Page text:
A strategically ineffective military
Far from strategically effective, today’s military borders on being strategically dysfunctional, perhaps not even militarily effective. A strategically effective military would, at a minimum, fulfill its expected obligations under the social contract of civil-military relations: operational competence, sound advice, political neutrality and social responsibility.
Is the military operationally competent? If by that we mean can it successfully accomplish all it is called upon to perform (from conventional combat operations to counterinsurgency to peacekeeping to disaster response)–without being disproportionately destructive, indiscriminately lethal, exorbitantly expensive or unduly escalatory–the answer is no. Iraq and Afghanistan are merely the latest examples of the military’s unyielding preference for a single way of war–conventional combat operations against conventional foes. These ongoing campaigns are also emblematic of the military’s resistance to seriously and permanently adapting to the unconventional operations (like counterinsurgency) against so-called asymmetric threats that characterize the global battlefield of today and tomorrow. Yes, there is a new army counterinsurgency field manual prepared under the hand of Gen. David Petraeus, the current U.S. commander in Iraq (See “Counterinsurgency 101,” March 2007). But like numerous such field manuals during the Vietnam era, it is destined to have little enduring impact on how the military actually operates and sees itself.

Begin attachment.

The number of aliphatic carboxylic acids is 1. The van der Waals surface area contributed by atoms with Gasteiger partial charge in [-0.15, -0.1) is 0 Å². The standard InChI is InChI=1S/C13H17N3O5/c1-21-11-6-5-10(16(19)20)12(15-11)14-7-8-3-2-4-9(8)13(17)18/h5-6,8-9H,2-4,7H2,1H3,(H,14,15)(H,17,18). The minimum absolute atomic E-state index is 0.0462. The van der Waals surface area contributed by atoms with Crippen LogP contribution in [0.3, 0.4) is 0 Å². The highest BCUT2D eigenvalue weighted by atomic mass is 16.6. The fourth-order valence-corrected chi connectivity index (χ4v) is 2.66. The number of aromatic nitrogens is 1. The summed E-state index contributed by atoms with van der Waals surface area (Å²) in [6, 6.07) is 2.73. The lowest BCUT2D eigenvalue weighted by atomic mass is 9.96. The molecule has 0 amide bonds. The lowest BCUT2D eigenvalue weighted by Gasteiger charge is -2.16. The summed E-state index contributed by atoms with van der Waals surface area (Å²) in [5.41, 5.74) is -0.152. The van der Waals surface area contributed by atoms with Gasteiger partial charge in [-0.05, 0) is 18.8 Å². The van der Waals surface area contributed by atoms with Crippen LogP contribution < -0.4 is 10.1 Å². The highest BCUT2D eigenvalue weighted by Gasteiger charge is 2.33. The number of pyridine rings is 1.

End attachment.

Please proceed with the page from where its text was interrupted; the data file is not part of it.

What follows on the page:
Superimposed on this is the institution’s chest-thumping culture of machismo, with its incessant talk of “warriors” and “warfighters.” One need only observe news footage of the heavy-handed, culturally insensitive, firepower-intensive tactics of U.S. troops in the field, frequently given to undisciplined individual behavior born of fear, immaturity and inexperience, to grasp the results.